Cell Phones. WWJD

Everyone appreciates the convenience of cell phones. Yet we’ve all been subject to sudden interruptions and personal conversations not intended for us by people in public places with cell phones permanently attached to their ears? But something else problematic exists…

Don’t be deceived by the glibness of the title–this post relates a serious side of technology misuse that many people overlook.  It isn’t speaking of driving distractions or health issues, but something more subtly harmful to our humanity. It also reminds us why cell phone etiquette is important. Thanks to Charlie Wingard for sharing this Dallas News article by Ken Myers.  Click here to read his column.    In addition: Below you’ll find a list of basic cell phone etiquette that should be included in everyone’s good manners:

1. Use discretion in the information you share. Cell phone conversations are not private and may be monitored by someone else.

2. Turn off mobile phones in enclosed public places. This includes restaurants, schools, air planes, church services, funerals, weddings, meetings, performances, waiting rooms, libraries, business establishments and when you are involved in a transaction of any sort. If necessary, turn on the ringer to “vibrate”, but do not take calls that disturb or interrupt other people in your current situation in enclosed public spaces. Imposing your private calls on a “captive audience” is rude.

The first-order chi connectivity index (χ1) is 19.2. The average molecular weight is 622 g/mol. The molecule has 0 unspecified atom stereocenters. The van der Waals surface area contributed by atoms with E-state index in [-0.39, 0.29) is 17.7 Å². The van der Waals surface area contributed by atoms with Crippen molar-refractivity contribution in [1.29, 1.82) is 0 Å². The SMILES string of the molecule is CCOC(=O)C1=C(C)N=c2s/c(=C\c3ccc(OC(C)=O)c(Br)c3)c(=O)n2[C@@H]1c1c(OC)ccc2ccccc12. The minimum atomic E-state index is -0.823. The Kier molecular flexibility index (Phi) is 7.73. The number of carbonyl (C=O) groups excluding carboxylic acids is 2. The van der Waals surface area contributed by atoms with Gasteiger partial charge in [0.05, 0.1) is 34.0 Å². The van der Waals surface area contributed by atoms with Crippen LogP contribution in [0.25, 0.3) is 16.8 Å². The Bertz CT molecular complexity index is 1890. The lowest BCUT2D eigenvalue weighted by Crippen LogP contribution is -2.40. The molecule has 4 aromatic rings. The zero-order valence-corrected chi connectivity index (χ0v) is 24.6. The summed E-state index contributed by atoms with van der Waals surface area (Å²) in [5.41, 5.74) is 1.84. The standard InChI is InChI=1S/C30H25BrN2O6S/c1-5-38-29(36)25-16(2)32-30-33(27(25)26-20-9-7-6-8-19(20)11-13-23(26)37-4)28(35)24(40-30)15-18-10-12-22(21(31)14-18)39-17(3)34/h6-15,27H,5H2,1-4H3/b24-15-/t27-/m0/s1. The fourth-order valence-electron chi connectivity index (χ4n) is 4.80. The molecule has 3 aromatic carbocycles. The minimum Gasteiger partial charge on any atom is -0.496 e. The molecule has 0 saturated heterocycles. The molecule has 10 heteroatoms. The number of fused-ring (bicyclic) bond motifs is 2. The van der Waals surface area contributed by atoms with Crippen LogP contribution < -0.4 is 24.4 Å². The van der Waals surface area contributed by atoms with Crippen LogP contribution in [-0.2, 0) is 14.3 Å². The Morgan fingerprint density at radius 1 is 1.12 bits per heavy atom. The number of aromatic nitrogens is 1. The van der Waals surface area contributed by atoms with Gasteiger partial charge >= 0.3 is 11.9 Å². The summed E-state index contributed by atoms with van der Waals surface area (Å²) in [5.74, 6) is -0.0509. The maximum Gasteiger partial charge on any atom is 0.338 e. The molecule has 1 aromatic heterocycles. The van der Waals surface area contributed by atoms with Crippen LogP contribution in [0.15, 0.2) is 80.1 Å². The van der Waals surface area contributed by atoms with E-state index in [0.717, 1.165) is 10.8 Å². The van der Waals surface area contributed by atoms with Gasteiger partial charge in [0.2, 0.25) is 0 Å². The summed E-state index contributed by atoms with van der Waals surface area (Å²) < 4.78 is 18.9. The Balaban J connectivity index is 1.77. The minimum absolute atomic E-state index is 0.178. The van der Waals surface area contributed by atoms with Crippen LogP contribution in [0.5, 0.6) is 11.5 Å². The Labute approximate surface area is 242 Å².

3. Politely excuse yourself and move to a private space to take an emergency or important call if you are in a group or public place.  Allow at least ten feet of separation space between you and others. To ignore those in your presence in favor of an incoming call, if not urgent, is rude.

4. Keep your voice low.

5. Take control of your calls.  Realize you need not take every call immediately. Ask if you may call back –or just let the phone go onto the voice mail.

6. Keep messages brief because many receipients pay for the time used.

7. Keep your mobile in a safe convenient place, but not atop dining tables.

8. Let your caller know you are on a mobile phone and may be disconnected.

9. Don’t drive and dial. Wear an ear piece when driving. Some new cars offer a voice command blue tooth “hand-setless” system in place–very practical.

10. Don’t text in theatres or dimly lit public rooms. Be aware that text messages can be forwarded.

The company around you and Protcol Matters!


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